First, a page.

12/30/2008
04:57 PM
George V. Hulme
George V. Hulme
Commentary

The (Not Quite) End Of Security On The Internet

Speaking at the 25th annual Chaos Communication Congress in Berlin, security researchers showed how they developed a rogue (forged) Certificate Authority digital certificate. Yes, this is a big deal. But no, the Internet isn't broken.



Speaking at the 25th annual Chaos Communication Congress in Berlin, security researchers showed how they developed a rogue (forged) Certificate Authority digital certificate. Yes, this is a big deal. But no, the Internet isn't broken.Generally speaking, a certificate authority is the trusted source that signs digital certificates (such as SSL certificates), kind of like a notary does in the physical world. That's why, when you're at www.mybankingsite.com, you'll see a lock in your browser. This should mean that the Web site actually is www.mybankingsite.com and that your Web traffic is being sent to that site through a secured communications tunnel.

But as colleague Mike Fratto explains in his post "Yes, Trust In The PKI Is Broken," this new research shows that forging digital certificates is possible and practical.

This is a heavy-duty attack, but there's no new imminent risk to the security of your Web browsing. For now, just use common sense and don't click on links to important Web sites sent to you; manually type in your URL or use your bookmarks. If this vulnerability is exploited, it will probably be used, at least initially, for phishing attacks to steal credentials such as user names/passwords, Social Security numbers, and banking information.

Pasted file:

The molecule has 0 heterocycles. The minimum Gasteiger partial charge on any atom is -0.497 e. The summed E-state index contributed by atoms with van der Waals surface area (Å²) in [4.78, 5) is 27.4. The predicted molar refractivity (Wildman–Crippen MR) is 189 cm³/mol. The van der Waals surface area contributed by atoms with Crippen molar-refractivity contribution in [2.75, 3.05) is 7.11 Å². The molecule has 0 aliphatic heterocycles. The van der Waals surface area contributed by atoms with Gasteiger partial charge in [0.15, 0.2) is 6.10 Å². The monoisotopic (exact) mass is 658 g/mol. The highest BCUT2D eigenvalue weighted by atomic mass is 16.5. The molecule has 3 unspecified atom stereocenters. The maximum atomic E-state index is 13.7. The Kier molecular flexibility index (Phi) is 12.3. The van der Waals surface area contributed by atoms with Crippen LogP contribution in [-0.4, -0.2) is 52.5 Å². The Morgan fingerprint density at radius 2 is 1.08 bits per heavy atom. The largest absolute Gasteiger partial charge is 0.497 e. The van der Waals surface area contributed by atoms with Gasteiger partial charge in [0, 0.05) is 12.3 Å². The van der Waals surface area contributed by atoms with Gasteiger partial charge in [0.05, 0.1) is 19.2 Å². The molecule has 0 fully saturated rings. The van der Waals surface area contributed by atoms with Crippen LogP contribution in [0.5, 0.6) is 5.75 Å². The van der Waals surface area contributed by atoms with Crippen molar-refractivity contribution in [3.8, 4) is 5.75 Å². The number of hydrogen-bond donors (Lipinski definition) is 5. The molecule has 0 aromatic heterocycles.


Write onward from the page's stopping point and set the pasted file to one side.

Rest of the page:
Also, this vulnerability relies on exploiting vulnerabilities in the cryptographic algorithm known as MD5, and this algorithm is already being phased out for a newer scheme known as SHA-1. Today's news will expedite the switch. Which is good.

But don't buy into any the hype that trust on the Internet is doomed (well, no more than it currently is). In the past decade the end of the Internet has been predicted many times, including the famous denial-of-service attacks in 2000, the ASN.1 vulnerability in 2004, and the combined TCP injection vulnerability used in conjunction with a flaw in the Border Gateway Protocol - also in 2004. And who could forget Dan Kaminsky's DNS cache poisoning flaw of earlier this year? All important attacks or vulnerabilities, for certain, but none made a huge impact on the Internet.

My prediction: neither will this.

Here are a few other links you may find helpful in putting all of this together:

  • Brian Krebs' story from the WashingtonPost.com this morning.
  • A well-done layperson's explanation of the flaw at the Security Uncorked blog.
  • And another analysis conducted by Rich Mogull at Securosis.com.

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